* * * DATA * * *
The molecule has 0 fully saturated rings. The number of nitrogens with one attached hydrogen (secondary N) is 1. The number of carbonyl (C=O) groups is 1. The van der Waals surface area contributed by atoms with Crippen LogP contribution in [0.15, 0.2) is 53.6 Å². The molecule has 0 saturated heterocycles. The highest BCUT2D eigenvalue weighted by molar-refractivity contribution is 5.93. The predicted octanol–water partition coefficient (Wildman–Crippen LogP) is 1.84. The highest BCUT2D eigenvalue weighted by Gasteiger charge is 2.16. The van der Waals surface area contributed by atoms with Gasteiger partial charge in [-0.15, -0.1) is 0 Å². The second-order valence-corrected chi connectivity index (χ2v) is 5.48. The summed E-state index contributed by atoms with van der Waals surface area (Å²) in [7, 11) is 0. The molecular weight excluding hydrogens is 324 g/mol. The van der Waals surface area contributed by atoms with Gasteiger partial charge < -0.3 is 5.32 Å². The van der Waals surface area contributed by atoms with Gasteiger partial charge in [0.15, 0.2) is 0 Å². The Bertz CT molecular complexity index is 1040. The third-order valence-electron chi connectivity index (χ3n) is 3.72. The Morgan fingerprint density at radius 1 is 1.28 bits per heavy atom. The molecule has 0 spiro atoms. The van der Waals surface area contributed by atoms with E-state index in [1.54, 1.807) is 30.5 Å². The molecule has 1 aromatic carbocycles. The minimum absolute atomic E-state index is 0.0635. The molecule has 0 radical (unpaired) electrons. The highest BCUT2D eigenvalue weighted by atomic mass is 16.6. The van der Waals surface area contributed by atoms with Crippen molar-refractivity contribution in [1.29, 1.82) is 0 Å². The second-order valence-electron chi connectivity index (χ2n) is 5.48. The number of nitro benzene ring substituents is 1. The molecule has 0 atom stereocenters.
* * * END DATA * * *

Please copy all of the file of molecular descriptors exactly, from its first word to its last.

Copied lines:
The molecule has 0 fully saturated rings. The number of nitrogens with one attached hydrogen (secondary N) is 1. The number of carbonyl (C=O) groups is 1. The van der Waals surface area contributed by atoms with Crippen LogP contribution in [0.15, 0.2) is 53.6 Å². The molecule has 0 saturated heterocycles. The highest BCUT2D eigenvalue weighted by molar-refractivity contribution is 5.93. The predicted octanol–water partition coefficient (Wildman–Crippen LogP) is 1.84. The highest BCUT2D eigenvalue weighted by Gasteiger charge is 2.16. The van der Waals surface area contributed by atoms with Gasteiger partial charge in [-0.15, -0.1) is 0 Å². The second-order valence-corrected chi connectivity index (χ2v) is 5.48. The summed E-state index contributed by atoms with van der Waals surface area (Å²) in [7, 11) is 0. The molecular weight excluding hydrogens is 324 g/mol. The van der Waals surface area contributed by atoms with Gasteiger partial charge < -0.3 is 5.32 Å². The van der Waals surface area contributed by atoms with Gasteiger partial charge in [0.15, 0.2) is 0 Å². The Bertz CT molecular complexity index is 1040. The third-order valence-electron chi connectivity index (χ3n) is 3.72. The Morgan fingerprint density at radius 1 is 1.28 bits per heavy atom. The molecule has 0 spiro atoms. The van der Waals surface area contributed by atoms with E-state index in [1.54, 1.807) is 30.5 Å². The molecule has 1 aromatic carbocycles. The minimum absolute atomic E-state index is 0.0635. The molecule has 0 radical (unpaired) electrons. The highest BCUT2D eigenvalue weighted by atomic mass is 16.6. The van der Waals surface area contributed by atoms with Crippen molar-refractivity contribution in [1.29, 1.82) is 0 Å². The second-order valence-electron chi connectivity index (χ2n) is 5.48. The number of nitro benzene ring substituents is 1. The molecule has 0 atom stereocenters.